compLbmol_Hr(X) = outletCompRatesLbmol_Hr(1, X)
The mixer in this example is adiabatic, so energy must be conserved.The next section of code add the enthalpies of the two inlet stream and stores the value into the outlet stream enthalpy.
outletEnthBtu_Hr(1) = inletEnthBtu_Hr(1) + inletEnthBtu_Hr(2)
The next statement is an “If…Then…Else” statement that sets the pressure for the outlet stream.
If inletPresPsia(1) <= inletPresPsia(2) Then outletPresPsia(1) = inletPresPsia(1) Else outletPresPsia(1) = inletPresPsia(2)
In the second part of the example, the pressure will be input by the user via the customized dialog box. For the first part of the example, the outlet pressure is fixed as the lower pressure of the two inlet streams. The statement checks to see if the first inlet stream has a lower or equal pressure to that of the second inlet pressure. If it does, the outlet pressure is set to the pressure of the first inlet stream. If it does not, the outlet pressure is set to the pressure of the second inlet stream.
The next section of code (after variable declarations previously described) stores the new pressure, enthalpy, and temperature into new variables.
presPsia = outletPresPsia(1)
enthbtu_hr = outletEnthBtu_Hr(1)
The temperature is arbitrarily set as the average of the inlet temperatures. This is done so the variable tempR is not zero when it is used to define the stream.
tempR = (inletTempR(1) + inletTempR(2)) / 2
Next the stream to be flashed is defined with the pressure, enthalpy, and temperature from above (presPSIA, enthbtu_hr, tempR).
check = flash.DefineFeedStream(tempR, presPsia, enthbtu_hr, compLbmol_Hr)
The next lines of code have CHEMCAD perform the flash calculation with the defined stream, and then get the properties of the vapor stream for the flash calculation.
check = flash.CalculateHPFlash(enthbtu_hr, presPsia)
The flash is done with an HP flash since the enthalpy and pressure of the outlet stream is known. The calculateHPflash method takes the defined overall composition and flashes the stream to the specified enthalpy and pressure. The flash method uses the VLE model selected for the flowsheet in CHEMCAD. Note that temperature, vapor fraction, and phase composition are the unknown variables which CHEMCAD must find.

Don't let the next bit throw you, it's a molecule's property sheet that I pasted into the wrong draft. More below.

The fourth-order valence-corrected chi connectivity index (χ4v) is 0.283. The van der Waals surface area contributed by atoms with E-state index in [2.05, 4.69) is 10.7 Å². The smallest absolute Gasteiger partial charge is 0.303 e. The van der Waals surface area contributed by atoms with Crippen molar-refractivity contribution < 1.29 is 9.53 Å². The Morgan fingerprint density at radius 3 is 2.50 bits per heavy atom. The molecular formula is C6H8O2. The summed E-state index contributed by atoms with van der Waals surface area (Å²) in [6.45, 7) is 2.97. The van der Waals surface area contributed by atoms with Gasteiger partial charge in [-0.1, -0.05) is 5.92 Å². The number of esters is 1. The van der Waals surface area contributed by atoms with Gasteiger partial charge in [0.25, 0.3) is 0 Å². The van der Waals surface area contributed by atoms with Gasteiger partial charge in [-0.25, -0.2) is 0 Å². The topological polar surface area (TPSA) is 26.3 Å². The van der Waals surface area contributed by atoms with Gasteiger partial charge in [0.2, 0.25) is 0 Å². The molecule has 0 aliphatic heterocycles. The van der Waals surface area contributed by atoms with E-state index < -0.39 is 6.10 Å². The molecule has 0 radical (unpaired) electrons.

Once the stream is flashed, the temperature and vapor fraction of the flashed stream need to be returned and stored for the outlet stream. The vapor fraction is stored directly to the outlet stream array.
outletMoleVapFrac(1) = flash.GetMoleVaporFraction
The temperature for the vapor portion of the flashed stream is obtained to return the value of the overall temperature. Note that this method will set the specified variables equal to values for the vapor phase of the defined and flashed stream. We do not wish to overwrite our variables, so new dummy variables are used.
check = flash.GetVaporStream(flashTempR, flashpresPsia, flashenthbtu_hr, flowrate, flashcompLbmol_Hr)
If there is no vapor in the stream, the vapor stream temperature (and other variables) will be zero. The next line of code takesthe liquid temperature if there is no vapor. Again we use the dummy variables.
If flashTempR = 0 Then
check = flash.GetLiquidStream(flashTempR, flashpresPsia, flashenthbtu_hr, flowrate, flashcompLbmol_Hr)
The value for flashTempR is now the temperature calculated by the HPflash method. The outltet temperature is set to this value.
outletTempR(1) = flashTempR
Now all properties for the outlet stream are known. Oultet enthalpy and flowrates were obtained by observing conservation of mass and energy. Outlet pressure was obtained as the lower inlet pressure. After calculating the flash for the outlet stream based on P, H, and composition, the vapor fraction was obtained. The temperature (vapor and / or liquid) has been obtained from the results of the flash calculation. The outlet arrays have been set to the calculated values.
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